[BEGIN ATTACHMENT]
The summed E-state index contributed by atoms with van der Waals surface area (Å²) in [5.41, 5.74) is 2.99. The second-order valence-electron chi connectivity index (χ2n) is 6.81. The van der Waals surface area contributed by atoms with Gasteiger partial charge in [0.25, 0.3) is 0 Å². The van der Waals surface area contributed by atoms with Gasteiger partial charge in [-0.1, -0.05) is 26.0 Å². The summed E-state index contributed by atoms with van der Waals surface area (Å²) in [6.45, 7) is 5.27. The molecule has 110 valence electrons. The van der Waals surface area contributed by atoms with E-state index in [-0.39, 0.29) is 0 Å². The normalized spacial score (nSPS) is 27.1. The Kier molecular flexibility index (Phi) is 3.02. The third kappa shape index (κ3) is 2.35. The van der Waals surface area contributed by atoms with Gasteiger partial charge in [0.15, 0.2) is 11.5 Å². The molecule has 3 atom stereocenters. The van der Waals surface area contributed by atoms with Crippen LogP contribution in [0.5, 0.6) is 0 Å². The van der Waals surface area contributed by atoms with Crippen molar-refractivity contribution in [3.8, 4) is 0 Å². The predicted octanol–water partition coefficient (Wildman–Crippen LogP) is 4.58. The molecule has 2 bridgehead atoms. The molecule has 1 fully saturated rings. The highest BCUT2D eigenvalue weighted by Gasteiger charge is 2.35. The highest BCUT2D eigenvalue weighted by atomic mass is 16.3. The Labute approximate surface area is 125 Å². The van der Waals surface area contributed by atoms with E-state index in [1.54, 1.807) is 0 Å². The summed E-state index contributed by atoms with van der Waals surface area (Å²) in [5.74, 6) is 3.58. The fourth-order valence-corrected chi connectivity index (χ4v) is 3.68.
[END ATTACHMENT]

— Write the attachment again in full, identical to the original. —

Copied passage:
The summed E-state index contributed by atoms with van der Waals surface area (Å²) in [5.41, 5.74) is 2.99. The second-order valence-electron chi connectivity index (χ2n) is 6.81. The van der Waals surface area contributed by atoms with Gasteiger partial charge in [0.25, 0.3) is 0 Å². The van der Waals surface area contributed by atoms with Gasteiger partial charge in [-0.1, -0.05) is 26.0 Å². The summed E-state index contributed by atoms with van der Waals surface area (Å²) in [6.45, 7) is 5.27. The molecule has 110 valence electrons. The van der Waals surface area contributed by atoms with E-state index in [-0.39, 0.29) is 0 Å². The normalized spacial score (nSPS) is 27.1. The Kier molecular flexibility index (Phi) is 3.02. The third kappa shape index (κ3) is 2.35. The van der Waals surface area contributed by atoms with Gasteiger partial charge in [0.15, 0.2) is 11.5 Å². The molecule has 3 atom stereocenters. The van der Waals surface area contributed by atoms with Crippen LogP contribution in [0.5, 0.6) is 0 Å². The van der Waals surface area contributed by atoms with Crippen molar-refractivity contribution in [3.8, 4) is 0 Å². The predicted octanol–water partition coefficient (Wildman–Crippen LogP) is 4.58. The molecule has 2 bridgehead atoms. The molecule has 1 fully saturated rings. The highest BCUT2D eigenvalue weighted by Gasteiger charge is 2.35. The highest BCUT2D eigenvalue weighted by atomic mass is 16.3. The Labute approximate surface area is 125 Å². The van der Waals surface area contributed by atoms with E-state index in [1.54, 1.807) is 0 Å². The summed E-state index contributed by atoms with van der Waals surface area (Å²) in [5.74, 6) is 3.58. The fourth-order valence-corrected chi connectivity index (χ4v) is 3.68.